Mets rescue Dickey with dramatic victory

R.A. Dickey has rescued the Mets all season. Thursday night, they rescued him.

While the expected pitching duel between Dickey and Phillies ace Cole Hamels never materialized at Citi Field, we instead got what baseball so often gives us: The unexpected. The Mets delivered a thrilling, bottom-of-the-ninth rally off All-Star closer Jonathan Papelbon, a rally sparked by a guy hitting under .200, kept alive by a guy hitting .222 and eventually finished off when David Wright blooped a ball to right field for the game-winning hit.

Phillies fans can cry bad luck. But this 6-5 victory for the Mets was all about terrific at-bats with the game on the line, hitters fighting off pitches and creating their own good luck.

In the process, Dickey avoided his first loss since April 18. He entered the game with a 0.86 ERA over his previous eight starts, having allowed just seven runs (five of those in one game) and striking out 76 batters over 62.2 innings. The Phillies tagged him for 11 hits and five runs, but Dickey persevered through seven innings, leaving with a 5-4 deficit.

The Phillies turned to Papelbon to close it out. Ike Davis, hitting .198 as he stepped in, lined an 0-1 fastball just over the head of a leaping Jimmy Rollins for a leadoff double. It was a good pitch by Papelbon, but it was a better piece of hitting by Davis, going with the pitch instead of trying to yank it to right field.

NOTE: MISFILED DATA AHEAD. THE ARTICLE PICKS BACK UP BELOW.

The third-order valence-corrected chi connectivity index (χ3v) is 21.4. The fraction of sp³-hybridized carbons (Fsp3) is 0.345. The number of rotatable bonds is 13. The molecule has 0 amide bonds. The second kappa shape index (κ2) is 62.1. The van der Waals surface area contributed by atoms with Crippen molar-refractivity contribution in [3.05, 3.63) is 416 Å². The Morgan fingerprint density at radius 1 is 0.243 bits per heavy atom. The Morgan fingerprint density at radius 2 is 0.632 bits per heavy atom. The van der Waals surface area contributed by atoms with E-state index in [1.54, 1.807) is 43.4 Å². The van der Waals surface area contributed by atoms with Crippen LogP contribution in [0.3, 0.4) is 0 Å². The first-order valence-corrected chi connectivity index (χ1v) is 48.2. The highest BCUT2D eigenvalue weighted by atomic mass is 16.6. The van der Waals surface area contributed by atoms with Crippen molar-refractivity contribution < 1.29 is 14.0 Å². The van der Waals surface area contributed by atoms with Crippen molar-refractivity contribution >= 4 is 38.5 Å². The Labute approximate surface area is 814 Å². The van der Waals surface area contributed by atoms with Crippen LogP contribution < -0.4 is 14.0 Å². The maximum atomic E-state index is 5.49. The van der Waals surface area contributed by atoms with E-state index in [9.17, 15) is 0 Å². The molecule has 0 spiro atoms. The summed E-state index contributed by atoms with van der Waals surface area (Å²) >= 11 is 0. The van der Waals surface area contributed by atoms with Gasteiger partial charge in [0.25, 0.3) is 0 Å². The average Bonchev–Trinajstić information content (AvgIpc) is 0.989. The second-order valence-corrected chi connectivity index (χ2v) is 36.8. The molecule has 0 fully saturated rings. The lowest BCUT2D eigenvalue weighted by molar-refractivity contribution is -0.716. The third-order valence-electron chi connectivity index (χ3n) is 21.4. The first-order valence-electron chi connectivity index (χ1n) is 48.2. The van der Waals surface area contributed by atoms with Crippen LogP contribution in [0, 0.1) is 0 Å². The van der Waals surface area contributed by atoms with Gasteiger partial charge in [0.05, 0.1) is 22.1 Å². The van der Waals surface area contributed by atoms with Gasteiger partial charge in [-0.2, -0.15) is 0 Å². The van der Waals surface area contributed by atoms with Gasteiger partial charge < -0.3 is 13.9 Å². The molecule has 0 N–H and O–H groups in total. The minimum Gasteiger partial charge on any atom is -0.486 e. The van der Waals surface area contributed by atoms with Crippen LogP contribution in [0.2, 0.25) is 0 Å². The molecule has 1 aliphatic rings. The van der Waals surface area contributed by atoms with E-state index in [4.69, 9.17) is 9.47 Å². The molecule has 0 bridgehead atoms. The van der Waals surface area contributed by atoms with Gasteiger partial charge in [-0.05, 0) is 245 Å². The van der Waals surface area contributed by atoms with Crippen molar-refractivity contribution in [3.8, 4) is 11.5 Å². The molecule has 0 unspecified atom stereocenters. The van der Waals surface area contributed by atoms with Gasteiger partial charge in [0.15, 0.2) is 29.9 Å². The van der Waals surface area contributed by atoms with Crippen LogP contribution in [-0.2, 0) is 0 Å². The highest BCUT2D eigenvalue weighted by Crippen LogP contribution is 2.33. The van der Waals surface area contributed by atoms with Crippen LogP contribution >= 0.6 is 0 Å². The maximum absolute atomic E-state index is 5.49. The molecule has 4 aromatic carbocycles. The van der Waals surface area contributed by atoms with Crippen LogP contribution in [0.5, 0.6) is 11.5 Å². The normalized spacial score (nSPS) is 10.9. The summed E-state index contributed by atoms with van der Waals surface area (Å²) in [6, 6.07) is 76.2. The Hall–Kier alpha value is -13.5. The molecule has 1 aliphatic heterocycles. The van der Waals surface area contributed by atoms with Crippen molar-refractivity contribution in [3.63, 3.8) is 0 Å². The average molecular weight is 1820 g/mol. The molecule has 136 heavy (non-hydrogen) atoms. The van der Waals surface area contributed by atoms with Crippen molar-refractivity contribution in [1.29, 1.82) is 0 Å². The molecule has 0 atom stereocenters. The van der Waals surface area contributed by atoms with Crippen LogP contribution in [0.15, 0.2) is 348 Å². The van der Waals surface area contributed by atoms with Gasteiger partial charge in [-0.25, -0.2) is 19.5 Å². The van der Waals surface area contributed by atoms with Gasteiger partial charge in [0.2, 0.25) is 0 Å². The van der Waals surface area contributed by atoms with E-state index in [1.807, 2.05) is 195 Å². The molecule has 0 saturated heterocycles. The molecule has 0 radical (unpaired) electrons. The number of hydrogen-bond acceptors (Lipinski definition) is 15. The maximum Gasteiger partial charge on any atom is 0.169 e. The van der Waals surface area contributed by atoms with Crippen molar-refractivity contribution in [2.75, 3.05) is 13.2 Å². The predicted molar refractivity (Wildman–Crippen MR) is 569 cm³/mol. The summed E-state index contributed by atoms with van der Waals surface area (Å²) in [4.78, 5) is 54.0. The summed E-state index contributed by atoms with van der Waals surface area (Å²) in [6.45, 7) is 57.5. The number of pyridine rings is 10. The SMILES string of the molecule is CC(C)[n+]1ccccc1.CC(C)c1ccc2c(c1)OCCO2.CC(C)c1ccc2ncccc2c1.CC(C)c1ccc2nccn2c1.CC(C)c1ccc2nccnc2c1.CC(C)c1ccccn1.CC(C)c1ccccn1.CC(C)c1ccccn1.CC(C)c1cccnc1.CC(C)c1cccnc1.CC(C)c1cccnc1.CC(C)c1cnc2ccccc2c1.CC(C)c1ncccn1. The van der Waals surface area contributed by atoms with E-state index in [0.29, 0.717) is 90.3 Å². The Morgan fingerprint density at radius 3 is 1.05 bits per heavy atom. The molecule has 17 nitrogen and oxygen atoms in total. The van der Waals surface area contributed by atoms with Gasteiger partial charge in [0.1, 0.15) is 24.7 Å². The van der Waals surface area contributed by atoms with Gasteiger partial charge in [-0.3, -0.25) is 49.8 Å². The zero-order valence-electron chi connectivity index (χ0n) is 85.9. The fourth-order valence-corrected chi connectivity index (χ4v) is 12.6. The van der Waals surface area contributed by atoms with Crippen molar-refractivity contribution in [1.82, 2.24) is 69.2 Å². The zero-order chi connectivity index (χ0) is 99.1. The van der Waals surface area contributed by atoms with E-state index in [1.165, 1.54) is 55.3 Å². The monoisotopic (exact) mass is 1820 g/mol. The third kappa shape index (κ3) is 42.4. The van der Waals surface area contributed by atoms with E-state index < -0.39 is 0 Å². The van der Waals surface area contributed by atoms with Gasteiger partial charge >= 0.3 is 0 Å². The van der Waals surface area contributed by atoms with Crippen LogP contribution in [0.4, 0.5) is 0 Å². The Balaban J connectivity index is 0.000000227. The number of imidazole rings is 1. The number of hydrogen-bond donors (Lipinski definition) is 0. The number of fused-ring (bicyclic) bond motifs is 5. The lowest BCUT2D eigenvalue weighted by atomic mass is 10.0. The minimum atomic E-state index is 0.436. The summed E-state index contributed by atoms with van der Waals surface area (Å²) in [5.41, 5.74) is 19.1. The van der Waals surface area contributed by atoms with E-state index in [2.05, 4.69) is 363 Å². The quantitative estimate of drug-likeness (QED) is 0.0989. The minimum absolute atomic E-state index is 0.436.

After Josh Thole sacrificed pinch-runner Ronny Cedeno to third, Papelbon blew away Kirk Nieuwenhuis on four pitches, as Nieuwenhuis swung through three high fastballs. That brought up rookie pinch-hitter Jordany Valdespin, hitting .222 with two home runs in 63 at-bats -- a guy with one walk and 13 strikeouts. He's the kind of hitter Papelbon should put away with ease. But Phillies and Mets fans certainly remembered May 7, when Valdespin pinch hit against Papelbon in a 2-2 game and hit a three-run home run.

Maybe that home run was on Papelbon's mind, as well. He worked too carefully, fell behind 3-1, saw Valdespin foul off an inside pitch and then hit him with a 3-2 fastball. Ruben Tejada then showed off his keen eye at the plate, worked the count to 3-2, fouled off two pitches and then took ball four on a close pitch just off the outside corner. With the bases now loaded, it was up to Daniel Murphy. The 28,000 fans at Citi Field were on their feet on a hot, muggy night, sweating out this unlikely rally in this unlikeliest of first halves for the Mets.

Murphy grounded a 1-2 pitch up the middle that bounded off Papelbon's shoe. An infield hit. Game tied. It was Papelbon's 27th pitch of the inning and it was a bad one, a hanging splitter. The Mets were lucky the game didn't end there.

That brought up Wright, who had homered earlier in the game. On Papelbon's 28th pitch, Wright fought off an insider heater and blooped a single just out of the reach of a diving Hunter Pence. Mets win.

I saw several tweets from Phillies fans complaining about bad luck in the inning: Papelbon could have just as easily made a play on Murphy's hit, or Wright's blooper could have been caught. I say nonsense. Papelbon had a terrible at-bat against the weak-hitting Valdespin; he made a terrible pitch to Murphy; and Pence, a right fielder with poor defensive this season, lumbered after a ball that many right fielders would have caught.

On this night, the Mets made the plays and the Phillies did not. There was no bad luck.

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As for Dickey, he's still in line to possibly start the All-Star Game with his 12-1 record and 2.40 ERA, although I suspect if he does pitch in the game, it will be in relief and once Yadier Molina enters behind the plate in place of starting catcher Buster Posey.